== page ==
SUPERMAN: EARTH ONE Volume 3
Written by J. Michael Straczynski
Art by Ardian Syaf, Sandra Hope, and Barbara Ciardo
Published by DC Comics
Release Date: February 4, 2015
Apparently, volumes 1 and 2 of DC’s best selling, designed-for-bookstore, graphic novel series was just warm-up.
I won’t pretend that I was a huge fan of either preceding chapter of this alternate universe take on Superman’s early days as a super-hero. The villains were a little underwhelming. Clark’s personality, while emotionally fresh, was less than developed by comparison to an adult Man of Steel we’re used to seeing. And the women… oh, no, they were not portrayed well. At all.
But with Superman: Earth One volume 3, it’s as if a veil has been lifted, and everything that you love about Superman is waiting, fresh and unburdened from 77 years of wear and tear.
On one hand, it’s a curious move for Straczynski to take such a close parallel story construction to the film “Man of Steel,” a controversial alternate rendition of a young Superman in itself. Centering around the arrival of Zod to Earth, volume 3 picks up with where the previous edition left off — with Superman being questioned for his involvement in foreign affairs and made out to be a danger to the Establishment. It’s only with Zod’s participation in this dynamic, however, that all parties can begin to understand the reality of their situation — human and Kryptonian alike.
I’m expecting the classier fan to refer to this volume as “Man of Steel” done right, but it’s hard to deny that Straczynski is making some really smart choices with the manner in which he brings Superman from reckless novice to maturity in the perspective on his role in the world. Earth One’s Superman isn’t nearly as super-wise as previous incarnations have been about involving himself in world affairs and, frankly, just knowing how to talk with people to initiate awe rather than fear or suspicion.
But that roughness to his personality here is poignant, and it gives this character so often described as “too perfect” an edge without resorting to ultra-violence, snark, or darkness. It’s natural all-too-human frustration and confusion that weaves its way into Superman’s persona, and it makes for a much more relatable hero without losing anything that makes him “super.”
And unlike the previous volume, this third chapter in the ongoing saga puts the women of Superman’s world front-and-center with a much more respectful and fulfilling sense of their independence, intelligence, and relationships with the Man of Steel and Clark Kent both. With no less than 5 prominent women filling out this volume (Lisa LaSalle, Lois Lane, Martha Kent, Alexandra Luthor, and Major Sandra Lee), each one gets a significant moment to deliver in the story and serve a purpose even beyond that of propping up the leading gentleman.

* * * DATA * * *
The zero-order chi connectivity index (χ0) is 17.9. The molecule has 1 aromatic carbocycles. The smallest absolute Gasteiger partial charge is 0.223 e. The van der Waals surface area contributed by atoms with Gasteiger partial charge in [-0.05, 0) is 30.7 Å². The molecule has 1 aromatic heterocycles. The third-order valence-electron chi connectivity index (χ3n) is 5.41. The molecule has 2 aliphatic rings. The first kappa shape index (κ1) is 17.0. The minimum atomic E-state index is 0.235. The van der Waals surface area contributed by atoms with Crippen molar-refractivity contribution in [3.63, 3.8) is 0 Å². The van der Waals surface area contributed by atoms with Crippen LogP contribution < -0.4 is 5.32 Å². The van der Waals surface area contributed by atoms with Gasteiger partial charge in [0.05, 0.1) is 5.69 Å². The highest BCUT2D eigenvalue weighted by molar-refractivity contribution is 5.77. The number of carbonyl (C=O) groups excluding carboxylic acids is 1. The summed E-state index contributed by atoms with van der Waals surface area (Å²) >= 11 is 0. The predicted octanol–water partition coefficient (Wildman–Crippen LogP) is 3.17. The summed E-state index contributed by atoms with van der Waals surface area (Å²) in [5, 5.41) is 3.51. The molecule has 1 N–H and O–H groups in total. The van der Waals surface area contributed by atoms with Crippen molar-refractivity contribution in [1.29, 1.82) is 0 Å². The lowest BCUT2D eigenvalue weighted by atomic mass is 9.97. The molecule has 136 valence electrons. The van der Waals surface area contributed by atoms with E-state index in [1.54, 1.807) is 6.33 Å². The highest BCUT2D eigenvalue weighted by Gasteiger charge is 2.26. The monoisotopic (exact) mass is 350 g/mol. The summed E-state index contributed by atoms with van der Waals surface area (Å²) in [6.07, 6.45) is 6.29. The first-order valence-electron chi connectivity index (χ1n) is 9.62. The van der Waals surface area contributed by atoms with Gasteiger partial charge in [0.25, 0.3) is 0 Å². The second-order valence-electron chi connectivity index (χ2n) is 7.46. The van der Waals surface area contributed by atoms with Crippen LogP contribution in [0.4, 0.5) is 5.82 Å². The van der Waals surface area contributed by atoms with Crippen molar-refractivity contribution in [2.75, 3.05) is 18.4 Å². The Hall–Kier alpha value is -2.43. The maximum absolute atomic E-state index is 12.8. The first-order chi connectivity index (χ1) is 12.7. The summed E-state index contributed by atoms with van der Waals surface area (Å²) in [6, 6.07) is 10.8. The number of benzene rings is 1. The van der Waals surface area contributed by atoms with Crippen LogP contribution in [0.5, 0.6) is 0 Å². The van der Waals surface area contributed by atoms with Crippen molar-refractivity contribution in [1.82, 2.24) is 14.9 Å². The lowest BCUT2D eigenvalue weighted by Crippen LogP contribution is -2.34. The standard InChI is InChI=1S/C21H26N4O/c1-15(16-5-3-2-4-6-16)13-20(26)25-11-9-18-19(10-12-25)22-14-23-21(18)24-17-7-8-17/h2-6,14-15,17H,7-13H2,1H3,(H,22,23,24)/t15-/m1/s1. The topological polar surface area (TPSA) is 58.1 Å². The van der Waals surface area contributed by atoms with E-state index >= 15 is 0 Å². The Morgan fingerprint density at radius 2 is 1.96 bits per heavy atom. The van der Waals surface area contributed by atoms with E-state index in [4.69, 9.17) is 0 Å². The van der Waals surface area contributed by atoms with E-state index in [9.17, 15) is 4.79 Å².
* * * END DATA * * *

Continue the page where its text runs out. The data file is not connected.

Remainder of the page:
Lisa LaSalle especially feels like a real person, a far cry from whatever strange caricature she seemed in Volume 2, and she’s given a much stronger role as Clark’s confidante by the end of the tale. And in parallel fashion, we see much the same evolution for Lois Lane with Superman. Neither woman’s role feels underwhelming, and certainly isn’t a rebuild of any Silver Age love triangle or Lois-Lana catfight. They both feel like they exist in the world independent of their red and blue trousered man-friend, and it makes them both far more likeable and interesting in the process.
Ardian Syaf’s pencils hold their own exceptionally well in the departure of original series artist Shane Davis, balancing the grit and humility of Superman’s activities in much the same way we’ve seen to date. His Clark is handsome with a sprinkle of naiveté, with Superman ferocious in battle against Zod. Action scenes are deeply charismatic, as one would hope for a fight between two god-like creatures, with no loss of detail in backgrounds or characters from one panel edge to another. In short, this is a true graphic novel, with little surprise given to the extended timeline between volumes in retrospect. Time is literally etched on the page.
And Syaf infuses a great deal of realism and humanity into Lisa’s character that wasn’t quite there in the previous volume, making her far more of an endearing love interest than hot-to-trot vixen. His scenes of Krypton are not quite what we’re used to seeing, but lean toward a happy medium between the coldness of the John Byrne era and the camp of the high Silver Age. Overall, if there is a criticism to be leveled, it’s that I’m not sure I get the connection between the volume cover and its contents, especially when there are so many impressive full page splashes peppering these 80 pages.
By far the best of the three volumes to date in the Superman: Earth One series — finally bringing the Man of Steel up to par with the two other subjects in the novel line — volume 3 gives us everything to love about Superman from top to bottom: a charismatic hero who is strong without being perfect; a set of relationships, complex and compelling, that fill out who the man under the suit is, and more; and an engaging adventure that has real world resonance without losing itself in the darkness. Bravo, gentlemen. You’ve brought Superman home to Earth One.
The Verdict: 9.0/10